(Last Updated on : 27-01-2012)
Lord Elgin (1811-1863) was Governor General and Viceroy of India from 1862 to 1863. Born on 20 July 1811, Lord Elgin was educated at Eton and Christ Church at Oxford. He was a British colonial administrator and diplomat, best known as Governor General of the Province of Canada and Viceroy of India. He was the son of the 7th Earl of Elgin and 11th Earl of Kincardine. His second wife was Lady Mary Lambton, daughter of the 1st Earl of Durham, the author of the groundbreaking Report on the Affairs of British North America (1839) and niece of the Colonial Secretary the 3rd Earl Grey. A contemporary and friend of his predecessors, Dalhousie and Canning, he had acquired vast experience in colonial administration as Governor of Jamaica from 1842 to 1846 and Governor General of Canada from 1846 to 1854.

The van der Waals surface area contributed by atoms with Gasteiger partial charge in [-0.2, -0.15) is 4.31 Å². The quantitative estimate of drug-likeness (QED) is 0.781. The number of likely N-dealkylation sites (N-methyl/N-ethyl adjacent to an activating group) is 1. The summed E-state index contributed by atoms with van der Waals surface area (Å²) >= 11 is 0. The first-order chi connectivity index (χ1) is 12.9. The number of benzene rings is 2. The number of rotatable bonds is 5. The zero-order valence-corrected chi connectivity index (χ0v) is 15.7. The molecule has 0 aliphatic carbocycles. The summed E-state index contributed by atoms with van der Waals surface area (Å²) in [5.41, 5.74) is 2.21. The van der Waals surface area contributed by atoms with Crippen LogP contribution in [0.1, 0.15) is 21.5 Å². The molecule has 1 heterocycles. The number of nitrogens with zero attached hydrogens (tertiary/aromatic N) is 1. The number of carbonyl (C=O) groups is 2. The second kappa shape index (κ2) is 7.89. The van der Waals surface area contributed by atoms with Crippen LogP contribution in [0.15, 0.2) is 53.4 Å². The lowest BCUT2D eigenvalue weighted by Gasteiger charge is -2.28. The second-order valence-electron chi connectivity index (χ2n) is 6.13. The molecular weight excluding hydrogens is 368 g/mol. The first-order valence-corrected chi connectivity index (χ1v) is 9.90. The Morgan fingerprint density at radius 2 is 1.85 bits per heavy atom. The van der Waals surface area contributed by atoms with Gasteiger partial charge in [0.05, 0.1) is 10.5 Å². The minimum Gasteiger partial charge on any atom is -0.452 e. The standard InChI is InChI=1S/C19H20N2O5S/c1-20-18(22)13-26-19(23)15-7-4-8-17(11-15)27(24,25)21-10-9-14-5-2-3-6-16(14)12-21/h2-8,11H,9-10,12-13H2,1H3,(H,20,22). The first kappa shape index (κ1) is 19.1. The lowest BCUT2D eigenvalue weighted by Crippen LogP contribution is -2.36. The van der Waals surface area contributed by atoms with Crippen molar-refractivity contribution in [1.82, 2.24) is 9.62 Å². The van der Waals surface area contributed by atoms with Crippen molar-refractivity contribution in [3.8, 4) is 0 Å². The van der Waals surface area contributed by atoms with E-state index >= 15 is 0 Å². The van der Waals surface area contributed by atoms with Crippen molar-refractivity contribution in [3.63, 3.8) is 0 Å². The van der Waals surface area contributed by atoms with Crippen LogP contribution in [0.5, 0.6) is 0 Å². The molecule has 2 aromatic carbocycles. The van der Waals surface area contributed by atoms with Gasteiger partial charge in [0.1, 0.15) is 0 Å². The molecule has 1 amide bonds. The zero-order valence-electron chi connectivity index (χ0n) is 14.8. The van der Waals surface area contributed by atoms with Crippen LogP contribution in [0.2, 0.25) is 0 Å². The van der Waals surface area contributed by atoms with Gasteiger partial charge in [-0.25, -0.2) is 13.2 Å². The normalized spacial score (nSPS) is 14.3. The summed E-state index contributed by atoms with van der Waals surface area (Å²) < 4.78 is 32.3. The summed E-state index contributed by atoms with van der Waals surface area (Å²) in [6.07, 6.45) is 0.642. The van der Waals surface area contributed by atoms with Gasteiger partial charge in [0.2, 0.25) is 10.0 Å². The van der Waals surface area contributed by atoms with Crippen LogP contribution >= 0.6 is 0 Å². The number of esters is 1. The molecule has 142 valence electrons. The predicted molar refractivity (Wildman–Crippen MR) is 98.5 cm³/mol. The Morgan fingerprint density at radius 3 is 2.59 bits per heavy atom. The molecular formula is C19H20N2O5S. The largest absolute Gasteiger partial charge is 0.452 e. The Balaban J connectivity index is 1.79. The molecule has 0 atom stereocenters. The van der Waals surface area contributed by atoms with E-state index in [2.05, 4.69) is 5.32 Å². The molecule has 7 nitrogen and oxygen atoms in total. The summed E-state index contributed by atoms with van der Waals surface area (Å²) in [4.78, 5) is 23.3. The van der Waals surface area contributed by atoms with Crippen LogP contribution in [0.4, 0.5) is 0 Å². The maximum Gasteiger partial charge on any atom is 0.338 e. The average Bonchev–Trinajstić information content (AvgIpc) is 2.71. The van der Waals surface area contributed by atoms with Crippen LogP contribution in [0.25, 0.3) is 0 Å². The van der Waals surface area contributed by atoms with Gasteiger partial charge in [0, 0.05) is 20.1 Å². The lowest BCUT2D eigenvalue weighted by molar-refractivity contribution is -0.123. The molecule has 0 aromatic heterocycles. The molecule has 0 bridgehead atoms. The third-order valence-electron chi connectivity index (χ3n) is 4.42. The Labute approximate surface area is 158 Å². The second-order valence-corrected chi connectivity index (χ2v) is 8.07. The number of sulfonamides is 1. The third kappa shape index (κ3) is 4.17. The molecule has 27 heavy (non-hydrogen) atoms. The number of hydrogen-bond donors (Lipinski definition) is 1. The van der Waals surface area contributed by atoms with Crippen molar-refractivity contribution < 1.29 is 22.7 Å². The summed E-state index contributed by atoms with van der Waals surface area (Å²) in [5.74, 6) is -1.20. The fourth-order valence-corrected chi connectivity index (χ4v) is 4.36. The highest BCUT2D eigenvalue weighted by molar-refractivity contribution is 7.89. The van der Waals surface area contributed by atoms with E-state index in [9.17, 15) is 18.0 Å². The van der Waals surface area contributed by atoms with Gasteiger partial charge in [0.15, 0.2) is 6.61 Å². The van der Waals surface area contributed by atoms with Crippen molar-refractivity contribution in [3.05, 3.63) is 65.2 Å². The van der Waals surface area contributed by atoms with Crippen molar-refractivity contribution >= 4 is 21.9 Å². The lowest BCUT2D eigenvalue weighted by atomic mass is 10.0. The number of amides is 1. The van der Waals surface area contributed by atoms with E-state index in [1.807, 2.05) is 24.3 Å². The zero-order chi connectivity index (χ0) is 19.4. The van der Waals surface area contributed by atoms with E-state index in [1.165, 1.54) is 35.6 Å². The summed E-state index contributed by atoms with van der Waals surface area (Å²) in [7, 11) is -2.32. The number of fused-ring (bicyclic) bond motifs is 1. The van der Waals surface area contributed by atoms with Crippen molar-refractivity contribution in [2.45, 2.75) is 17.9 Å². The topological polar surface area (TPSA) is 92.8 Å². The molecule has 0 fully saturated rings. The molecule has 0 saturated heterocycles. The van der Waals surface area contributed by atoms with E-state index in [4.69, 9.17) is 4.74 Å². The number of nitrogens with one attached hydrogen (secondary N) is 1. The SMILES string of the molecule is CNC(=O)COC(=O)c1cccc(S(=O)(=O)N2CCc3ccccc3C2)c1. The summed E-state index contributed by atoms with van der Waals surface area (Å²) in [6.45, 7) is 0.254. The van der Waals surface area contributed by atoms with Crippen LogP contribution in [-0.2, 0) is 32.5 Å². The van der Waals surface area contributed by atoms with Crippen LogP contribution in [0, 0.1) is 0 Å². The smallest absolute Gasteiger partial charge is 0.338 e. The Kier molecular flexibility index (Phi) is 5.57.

He was one of the most trained Viceroy's ever appointed by British Government in India. Indian Administration under Lord Elgin furnishes a perfect cross section made in the Government of India at the time when those of the new regime were rapidly superseding the old company methods. He peculiarly gave Anglo-Indian Administration a new orientation. His decisive action during early days of Mutiny, in placing himself and every soldier at disposal of Canning, had greatly helped India at a very critical moment. Elgin's career in India was cut short by his sudden death after only twenty months of office, mostly carrying on Canning's work. He spent the summer of 1863 at Shimla and died of heart disease at Darmashala while on tour in upper India and was buried there. The main event of his time was the Ambala campaign in the Northwest frontier to suppress a tribal insurrection there.